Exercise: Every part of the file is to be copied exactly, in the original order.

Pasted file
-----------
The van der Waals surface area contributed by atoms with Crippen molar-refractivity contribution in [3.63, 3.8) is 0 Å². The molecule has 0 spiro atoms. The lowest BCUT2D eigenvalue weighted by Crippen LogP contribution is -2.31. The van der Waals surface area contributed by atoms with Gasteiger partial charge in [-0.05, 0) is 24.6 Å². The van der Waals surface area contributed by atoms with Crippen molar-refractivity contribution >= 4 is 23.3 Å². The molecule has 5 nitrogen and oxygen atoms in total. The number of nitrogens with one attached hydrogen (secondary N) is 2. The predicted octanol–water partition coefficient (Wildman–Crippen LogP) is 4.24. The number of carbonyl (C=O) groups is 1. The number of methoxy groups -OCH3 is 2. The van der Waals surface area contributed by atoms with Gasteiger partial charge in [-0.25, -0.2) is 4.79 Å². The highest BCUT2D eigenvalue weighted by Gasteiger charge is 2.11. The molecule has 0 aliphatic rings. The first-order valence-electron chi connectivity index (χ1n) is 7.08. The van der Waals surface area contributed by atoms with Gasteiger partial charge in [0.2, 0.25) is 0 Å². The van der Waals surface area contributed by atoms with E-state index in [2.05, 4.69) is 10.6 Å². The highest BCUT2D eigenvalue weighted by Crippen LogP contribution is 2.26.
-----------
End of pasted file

The van der Waals surface area contributed by atoms with Crippen molar-refractivity contribution in [3.63, 3.8) is 0 Å². The molecule has 0 spiro atoms. The lowest BCUT2D eigenvalue weighted by Crippen LogP contribution is -2.31. The van der Waals surface area contributed by atoms with Gasteiger partial charge in [-0.05, 0) is 24.6 Å². The van der Waals surface area contributed by atoms with Crippen molar-refractivity contribution >= 4 is 23.3 Å². The molecule has 5 nitrogen and oxygen atoms in total. The number of nitrogens with one attached hydrogen (secondary N) is 2. The predicted octanol–water partition coefficient (Wildman–Crippen LogP) is 4.24. The number of carbonyl (C=O) groups is 1. The number of methoxy groups -OCH3 is 2. The van der Waals surface area contributed by atoms with Gasteiger partial charge in [-0.25, -0.2) is 4.79 Å². The highest BCUT2D eigenvalue weighted by Gasteiger charge is 2.11. The molecule has 0 aliphatic rings. The first-order valence-electron chi connectivity index (χ1n) is 7.08. The van der Waals surface area contributed by atoms with Gasteiger partial charge in [0.2, 0.25) is 0 Å². The van der Waals surface area contributed by atoms with E-state index in [2.05, 4.69) is 10.6 Å². The highest BCUT2D eigenvalue weighted by Crippen LogP contribution is 2.26.